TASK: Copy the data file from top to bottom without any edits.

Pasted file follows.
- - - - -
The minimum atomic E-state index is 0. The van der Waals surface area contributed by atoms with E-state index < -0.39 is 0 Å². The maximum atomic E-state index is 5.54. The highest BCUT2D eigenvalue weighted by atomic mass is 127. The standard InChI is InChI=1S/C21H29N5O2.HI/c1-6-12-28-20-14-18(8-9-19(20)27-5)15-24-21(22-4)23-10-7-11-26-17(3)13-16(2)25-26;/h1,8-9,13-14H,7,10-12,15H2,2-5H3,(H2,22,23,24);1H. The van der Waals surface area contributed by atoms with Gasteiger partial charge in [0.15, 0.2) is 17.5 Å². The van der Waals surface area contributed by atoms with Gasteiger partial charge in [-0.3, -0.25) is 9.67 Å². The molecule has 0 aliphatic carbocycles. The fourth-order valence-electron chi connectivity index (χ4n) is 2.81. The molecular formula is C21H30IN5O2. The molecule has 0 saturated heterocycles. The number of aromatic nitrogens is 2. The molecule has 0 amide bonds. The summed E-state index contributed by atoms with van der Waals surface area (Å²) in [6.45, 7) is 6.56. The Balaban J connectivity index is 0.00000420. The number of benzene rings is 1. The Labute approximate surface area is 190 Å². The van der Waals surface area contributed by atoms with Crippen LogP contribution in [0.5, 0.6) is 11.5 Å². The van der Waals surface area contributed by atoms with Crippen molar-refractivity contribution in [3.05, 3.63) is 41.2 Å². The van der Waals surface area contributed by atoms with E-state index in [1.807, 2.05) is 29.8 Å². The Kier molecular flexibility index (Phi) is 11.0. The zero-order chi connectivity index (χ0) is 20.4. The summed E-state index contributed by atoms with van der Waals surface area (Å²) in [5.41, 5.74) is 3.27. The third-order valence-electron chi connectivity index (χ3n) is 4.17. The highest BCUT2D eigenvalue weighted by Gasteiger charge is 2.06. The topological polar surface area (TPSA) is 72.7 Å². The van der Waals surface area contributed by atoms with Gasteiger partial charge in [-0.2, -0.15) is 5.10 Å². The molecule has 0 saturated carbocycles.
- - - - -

The minimum atomic E-state index is 0. The van der Waals surface area contributed by atoms with E-state index < -0.39 is 0 Å². The maximum atomic E-state index is 5.54. The highest BCUT2D eigenvalue weighted by atomic mass is 127. The standard InChI is InChI=1S/C21H29N5O2.HI/c1-6-12-28-20-14-18(8-9-19(20)27-5)15-24-21(22-4)23-10-7-11-26-17(3)13-16(2)25-26;/h1,8-9,13-14H,7,10-12,15H2,2-5H3,(H2,22,23,24);1H. The van der Waals surface area contributed by atoms with Gasteiger partial charge in [0.15, 0.2) is 17.5 Å². The van der Waals surface area contributed by atoms with Gasteiger partial charge in [-0.3, -0.25) is 9.67 Å². The molecule has 0 aliphatic carbocycles. The fourth-order valence-electron chi connectivity index (χ4n) is 2.81. The molecular formula is C21H30IN5O2. The molecule has 0 saturated heterocycles. The number of aromatic nitrogens is 2. The molecule has 0 amide bonds. The summed E-state index contributed by atoms with van der Waals surface area (Å²) in [6.45, 7) is 6.56. The Balaban J connectivity index is 0.00000420. The number of benzene rings is 1. The Labute approximate surface area is 190 Å². The van der Waals surface area contributed by atoms with Crippen LogP contribution in [0.5, 0.6) is 11.5 Å². The van der Waals surface area contributed by atoms with Crippen molar-refractivity contribution in [3.05, 3.63) is 41.2 Å². The van der Waals surface area contributed by atoms with E-state index in [1.807, 2.05) is 29.8 Å². The Kier molecular flexibility index (Phi) is 11.0. The zero-order chi connectivity index (χ0) is 20.4. The summed E-state index contributed by atoms with van der Waals surface area (Å²) in [5.41, 5.74) is 3.27. The third-order valence-electron chi connectivity index (χ3n) is 4.17. The highest BCUT2D eigenvalue weighted by Gasteiger charge is 2.06. The topological polar surface area (TPSA) is 72.7 Å². The van der Waals surface area contributed by atoms with Gasteiger partial charge in [-0.2, -0.15) is 5.10 Å². The molecule has 0 saturated carbocycles.